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How the new COVID-19 vaccines work, and restoring vision with brain implants

Science Podcast
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Chen et al., adapted by S. Crespi and N. Cary/Science

Staff Writer Meredith Wadman and host Sarah Crespi discuss what to expect from the two messenger RNA–based vaccines against COVID-19 that have recently released encouraging results from their phase III trials and the short-term side effects some recipients might see on the day of injection.

Sarah also talks with researcher Xing Chen, a project co-leader and postdoctoral scientist at the Netherlands Institute for Neuroscience, about using brain stimulation to restore vision. Researchers have known for about 70 years that electrical stimulation at certain points in the brain can lead to the appearance of a phosphene—a spot of light that appears not because there’s light there, but because of some other stimulation, like pressing on the eyeball. If electrical stimulation can make a little light appear, how about many lights? Can we think about phosphenes as pixels and draw a picture for the brain? How about a moving picture?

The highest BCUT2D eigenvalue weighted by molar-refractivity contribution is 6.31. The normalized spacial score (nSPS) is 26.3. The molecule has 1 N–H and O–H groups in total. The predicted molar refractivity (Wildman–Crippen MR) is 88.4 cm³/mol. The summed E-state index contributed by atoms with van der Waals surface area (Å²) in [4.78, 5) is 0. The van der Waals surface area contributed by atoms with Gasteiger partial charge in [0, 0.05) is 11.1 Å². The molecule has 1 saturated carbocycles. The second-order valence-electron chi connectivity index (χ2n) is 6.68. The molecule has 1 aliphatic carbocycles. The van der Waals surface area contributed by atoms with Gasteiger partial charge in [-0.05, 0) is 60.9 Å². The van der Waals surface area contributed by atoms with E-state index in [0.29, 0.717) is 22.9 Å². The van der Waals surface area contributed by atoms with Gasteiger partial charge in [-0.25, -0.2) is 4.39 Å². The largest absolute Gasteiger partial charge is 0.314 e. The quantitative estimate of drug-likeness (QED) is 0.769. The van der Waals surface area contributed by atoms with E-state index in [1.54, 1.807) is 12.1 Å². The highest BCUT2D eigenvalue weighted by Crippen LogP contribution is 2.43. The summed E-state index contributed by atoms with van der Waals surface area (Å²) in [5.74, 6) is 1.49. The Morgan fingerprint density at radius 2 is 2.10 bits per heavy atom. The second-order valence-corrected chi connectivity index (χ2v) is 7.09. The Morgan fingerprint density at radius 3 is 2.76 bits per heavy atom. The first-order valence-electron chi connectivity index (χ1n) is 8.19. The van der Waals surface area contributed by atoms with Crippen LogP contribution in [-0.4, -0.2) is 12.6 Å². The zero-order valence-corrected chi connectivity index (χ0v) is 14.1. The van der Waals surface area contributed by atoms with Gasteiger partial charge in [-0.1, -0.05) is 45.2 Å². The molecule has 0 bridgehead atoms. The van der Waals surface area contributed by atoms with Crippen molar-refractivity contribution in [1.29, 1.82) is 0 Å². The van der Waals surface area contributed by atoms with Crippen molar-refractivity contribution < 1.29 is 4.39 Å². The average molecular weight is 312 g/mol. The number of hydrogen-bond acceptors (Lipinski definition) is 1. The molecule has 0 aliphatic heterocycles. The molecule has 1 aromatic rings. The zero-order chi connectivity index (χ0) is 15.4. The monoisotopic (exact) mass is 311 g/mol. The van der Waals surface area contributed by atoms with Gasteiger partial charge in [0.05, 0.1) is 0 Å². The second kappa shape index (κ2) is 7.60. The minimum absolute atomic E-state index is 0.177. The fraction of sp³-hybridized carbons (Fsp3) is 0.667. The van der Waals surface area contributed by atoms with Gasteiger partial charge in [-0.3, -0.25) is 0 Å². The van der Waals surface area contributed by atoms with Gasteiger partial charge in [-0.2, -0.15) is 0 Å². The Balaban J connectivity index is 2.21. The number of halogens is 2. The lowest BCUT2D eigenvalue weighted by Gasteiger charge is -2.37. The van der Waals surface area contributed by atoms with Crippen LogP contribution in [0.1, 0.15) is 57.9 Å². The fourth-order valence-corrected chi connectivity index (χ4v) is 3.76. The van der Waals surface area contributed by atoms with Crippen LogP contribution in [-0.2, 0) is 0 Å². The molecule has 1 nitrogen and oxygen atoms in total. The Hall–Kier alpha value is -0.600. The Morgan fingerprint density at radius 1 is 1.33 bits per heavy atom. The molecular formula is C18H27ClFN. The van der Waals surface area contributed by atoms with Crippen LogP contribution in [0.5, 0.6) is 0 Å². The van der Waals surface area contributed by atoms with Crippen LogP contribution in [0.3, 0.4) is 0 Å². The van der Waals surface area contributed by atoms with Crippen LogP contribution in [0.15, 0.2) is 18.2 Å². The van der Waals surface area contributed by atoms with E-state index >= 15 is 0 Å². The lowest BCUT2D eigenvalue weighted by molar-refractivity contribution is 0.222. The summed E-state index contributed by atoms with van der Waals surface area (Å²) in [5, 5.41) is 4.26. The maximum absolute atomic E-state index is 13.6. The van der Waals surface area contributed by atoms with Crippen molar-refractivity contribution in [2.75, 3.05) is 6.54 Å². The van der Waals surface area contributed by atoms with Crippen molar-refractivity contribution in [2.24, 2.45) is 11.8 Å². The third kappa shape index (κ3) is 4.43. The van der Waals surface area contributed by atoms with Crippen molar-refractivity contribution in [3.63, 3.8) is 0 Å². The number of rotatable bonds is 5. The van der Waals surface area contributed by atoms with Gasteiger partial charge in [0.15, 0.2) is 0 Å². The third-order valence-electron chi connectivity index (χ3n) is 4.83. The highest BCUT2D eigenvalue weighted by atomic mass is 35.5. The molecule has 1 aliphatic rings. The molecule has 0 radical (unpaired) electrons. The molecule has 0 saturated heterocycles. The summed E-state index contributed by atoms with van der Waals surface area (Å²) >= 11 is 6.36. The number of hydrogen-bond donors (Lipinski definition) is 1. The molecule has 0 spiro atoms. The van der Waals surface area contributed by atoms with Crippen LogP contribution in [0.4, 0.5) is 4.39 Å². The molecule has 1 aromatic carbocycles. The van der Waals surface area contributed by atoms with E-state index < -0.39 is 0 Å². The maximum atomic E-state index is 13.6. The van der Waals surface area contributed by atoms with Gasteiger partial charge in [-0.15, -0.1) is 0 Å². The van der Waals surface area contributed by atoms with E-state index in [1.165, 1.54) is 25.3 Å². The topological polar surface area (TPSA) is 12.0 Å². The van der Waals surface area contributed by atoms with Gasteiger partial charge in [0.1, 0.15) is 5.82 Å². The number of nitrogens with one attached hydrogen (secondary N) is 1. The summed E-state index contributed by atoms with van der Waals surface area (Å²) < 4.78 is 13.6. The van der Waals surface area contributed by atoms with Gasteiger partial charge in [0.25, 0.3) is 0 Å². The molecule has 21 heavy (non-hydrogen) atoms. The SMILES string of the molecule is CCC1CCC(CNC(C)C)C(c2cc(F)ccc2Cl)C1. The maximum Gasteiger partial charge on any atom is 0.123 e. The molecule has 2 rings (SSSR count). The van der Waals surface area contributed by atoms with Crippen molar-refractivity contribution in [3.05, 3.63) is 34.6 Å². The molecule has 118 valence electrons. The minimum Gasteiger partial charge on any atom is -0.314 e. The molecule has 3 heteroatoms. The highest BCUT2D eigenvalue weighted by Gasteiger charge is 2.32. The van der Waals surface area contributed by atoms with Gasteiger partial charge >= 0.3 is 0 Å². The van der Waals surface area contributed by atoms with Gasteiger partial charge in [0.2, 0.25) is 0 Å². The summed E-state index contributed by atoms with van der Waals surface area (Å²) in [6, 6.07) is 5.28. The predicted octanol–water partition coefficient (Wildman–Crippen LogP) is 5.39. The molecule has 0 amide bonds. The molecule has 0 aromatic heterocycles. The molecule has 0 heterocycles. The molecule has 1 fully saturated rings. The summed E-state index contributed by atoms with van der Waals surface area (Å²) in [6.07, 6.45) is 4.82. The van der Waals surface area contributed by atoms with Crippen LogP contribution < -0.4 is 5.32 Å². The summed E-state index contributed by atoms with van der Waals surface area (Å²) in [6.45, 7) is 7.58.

This week’s episode was produced with help from Podigy.

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